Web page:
Opening up Stanbuli, a Turkish restaurant on Enmore Road amongst many others is perhaps an interesting move. Opening it in a former hairstylists and keeping the signage is another but somehow it feels at home along a string of vintage themed stores. And it clearly doesn't stop the crowds flocking to Stanbuli, the latest eatery from Porteno's Elvis Abrahanowicz and Joe Valore with Porteno's senior chef Ibrahim Kasif.
Open since just before Christmas the ground floor of Stanbuli is centered around a bar with bar seating around the other areas. Ground floor diners perch on stools and waitstaff are decked out in 1950's gear. The service is all about retro geniality. Bookings aren't taken so we put our names down and wait at The Gretz a few doors down. No great hardship as we love The Gretz and one and a half hours later they call to let us know that our table is ready.
The table is actually a row of seats along one wall. For that reason eating downstairs is best done in smaller groups as larger groups lose some interaction sitting in one row. A friend Kristie comes down from upstairs, "It's so noisy up there!" she exclaims. She has just come downstairs because they were overwhelmed by the noise although if you're not a fan of sitting on a stool there are regular table and chairs there.
Uludag Orange, Ayran and Sour Cherry Juice $5 each
The food menu is three pages long and our lovely waitress helps us negotiate the favourites. The Wizard takes a serious look at drinks menu before putting it down. "I've had a very serious quarter of drinking," he says. Yep it's not a day or week or a month of drinking but a quarter. Soft drinks are ordered (plus we had cocktails at The Gretz while waiting) and I particularly like the ayran and sour cherry juice. Ayran is a salty yogurt drink, not too unlike a salty lassi and they add dried mint to it. It's absolutely refreshing but it isn't for those expecting a milkshake or smoothie. The Uludag Orange is just like Fanta or something similar.
Midye Dolma or Stuffed Mussels $3 each
The street style mussels sit atop a small mound of spiced rice. The mussels are sublime and meaty and I wonder why this isn't more common as they're delicious. A little hint though, take the top shell and leave the bottom one as you can lose your mussel and rice otherwise.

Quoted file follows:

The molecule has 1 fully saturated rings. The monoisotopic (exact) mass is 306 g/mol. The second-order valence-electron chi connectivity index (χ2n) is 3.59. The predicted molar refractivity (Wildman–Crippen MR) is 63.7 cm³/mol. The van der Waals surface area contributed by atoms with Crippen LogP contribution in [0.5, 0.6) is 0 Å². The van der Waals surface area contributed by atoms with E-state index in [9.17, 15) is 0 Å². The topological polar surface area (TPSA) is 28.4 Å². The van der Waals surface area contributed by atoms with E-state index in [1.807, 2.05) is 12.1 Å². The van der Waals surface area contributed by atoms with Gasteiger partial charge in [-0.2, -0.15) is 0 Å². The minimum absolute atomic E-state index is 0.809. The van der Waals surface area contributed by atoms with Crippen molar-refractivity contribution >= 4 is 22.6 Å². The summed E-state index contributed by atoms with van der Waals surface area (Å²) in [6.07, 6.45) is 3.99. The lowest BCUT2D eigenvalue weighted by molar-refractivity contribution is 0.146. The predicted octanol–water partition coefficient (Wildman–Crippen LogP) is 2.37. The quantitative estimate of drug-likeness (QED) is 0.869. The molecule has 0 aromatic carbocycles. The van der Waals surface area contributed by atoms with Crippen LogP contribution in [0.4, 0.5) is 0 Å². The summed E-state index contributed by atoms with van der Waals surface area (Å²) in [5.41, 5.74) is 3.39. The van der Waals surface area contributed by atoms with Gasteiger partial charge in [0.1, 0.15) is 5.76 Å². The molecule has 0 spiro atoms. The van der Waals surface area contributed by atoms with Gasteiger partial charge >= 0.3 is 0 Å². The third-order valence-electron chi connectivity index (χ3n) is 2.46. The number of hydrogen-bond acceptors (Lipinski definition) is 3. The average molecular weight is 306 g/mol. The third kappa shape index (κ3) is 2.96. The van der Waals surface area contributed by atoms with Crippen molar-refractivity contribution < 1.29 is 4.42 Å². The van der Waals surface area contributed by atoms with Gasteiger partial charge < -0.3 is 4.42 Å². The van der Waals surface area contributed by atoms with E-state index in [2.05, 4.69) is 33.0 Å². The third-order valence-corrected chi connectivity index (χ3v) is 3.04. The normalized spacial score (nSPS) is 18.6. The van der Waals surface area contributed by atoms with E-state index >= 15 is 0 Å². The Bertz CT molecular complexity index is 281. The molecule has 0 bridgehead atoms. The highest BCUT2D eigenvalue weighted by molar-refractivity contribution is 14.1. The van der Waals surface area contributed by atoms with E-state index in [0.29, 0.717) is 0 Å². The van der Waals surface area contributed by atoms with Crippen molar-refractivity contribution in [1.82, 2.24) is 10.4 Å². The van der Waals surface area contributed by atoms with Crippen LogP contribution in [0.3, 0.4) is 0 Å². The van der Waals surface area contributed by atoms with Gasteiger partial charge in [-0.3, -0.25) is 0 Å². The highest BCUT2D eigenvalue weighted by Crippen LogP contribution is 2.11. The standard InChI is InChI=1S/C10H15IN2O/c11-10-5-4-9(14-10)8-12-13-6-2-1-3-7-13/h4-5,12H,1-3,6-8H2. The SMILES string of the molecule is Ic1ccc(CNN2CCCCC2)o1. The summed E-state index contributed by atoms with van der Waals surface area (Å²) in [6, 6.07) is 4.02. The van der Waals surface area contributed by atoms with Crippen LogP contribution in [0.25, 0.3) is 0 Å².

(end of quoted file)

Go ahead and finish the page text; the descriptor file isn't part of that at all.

Kisir Scallops $18
The Kisir are thinly sliced raw scallops that sit on top of a burghul, onion and pomegranate seed dressing. The scallops are fresh and the burghul is aromatic but I think I could eat this whole dish in a few bites.
Ezme Walnut salad $14 and bread $2 a slice
The walnut salad is really more like a creamy dip and necessitates slices of the bread. The bread here is not the classic Turkish pide but a fluffy, light slice that is also good for dipping. The salad is made up of walnuts, tomato and chilli with a pomegranate vinaigrette. Ezme translates to "mashed" which gives it a creamy texture but it is lifted by the sour sweet tang of the pomegranate molasses.
At first we think that this is a meat dish but it's actually dark fried cauliflower with charred onion layers in a yogurt and saffron sauce. It's a tad oily but you really almost want more bread to soak up the rich, thick yogurt dressing and the sweet caramelised cauliflower florets.
You know when you order so many things that you forget what you've ordered? It's a pleasant surprise when I remember we ordered the cheese. The sheep and cow's milk cheese is sliced and served pan fried and topped with green and red tomatoes and dried mint (the latter is used generously in a lot of dishes here). The cheese is not unlike halloumi but softer and less salty.
Adana Kofte $30
The Adana or lamb and beef kofte are done on skewers and cooked on the charcoal grill and served with pickled long green chillis, tomato and onion. They've got a delicious char aroma and flavour and are juicy and flavoursome. They come with a small plate of yogurt and zucchini that is rich and creamy and goes well with the succulent meat.
Pirzola Lamb Cutlets $38
The lamb cutlets come four to a serve and come topped with pickled green chillies. There's a lot of meat on one of them so that goes to the hungry Wizard. The rest are more to nibble on and the meat is succulent with a lot of fat around the meat.
Whenever we would get Turkish takeout, Iskender kebabs were always my favourite. Here the lamb neck is done over coals and is wonderfully soft. It lies on a layer of bread soaked in a roasted capsicum and tomato sauce as well as lashings of yogurt and burnt butter. It's rich, it's soft and it's saucy. And incredibly filling too.
Patates Yumurta $14
The hand cut potatoes are a good side to go with the meats. They're hand cut, spiced and served with sucuk sausage and "broken eggs" which are fried eggs. I particularly like hunting for pieces of the sucuk, that delicious dry beef sausage.
Ekmek Kadayif $14
Turkish sweets do tend to be on the sweet side and this is no exception. It's an orange blossom and honey syrup soaked into a rectangle of bread. On top is some pistachio and fresh fig topped a rectangle of set clotted cream or ashtar. Sure it's sweet but it's the kind of dessert that you don't really want to stop taking bites out of.
For something light and refreshing (and given how much we had ordered) we decided to try the mastic milk pudding topped with poached peaches, grapes and a refreshing watermelon granita. There's also some rosewater syrup in there too and the dessert reminds us of the flavours of rose Turkish delight. And it's only then that the hollow legs of Mr NQN and The Wizard are finally full!
So tell me Dear Reader, do you ever forget items that you've ordered? If left to ordering, do you tend to over or under order? Or do you get it just right?
This meal was independently paid for.
135 Enmore Rd, Enmore NSW 2042
Phone:(02) 8624 3132
Wednesday to Saturday 6:00 – 11:00 pm
Sunday 4:00 – 10:00 pm
Monday & Tuesday Closed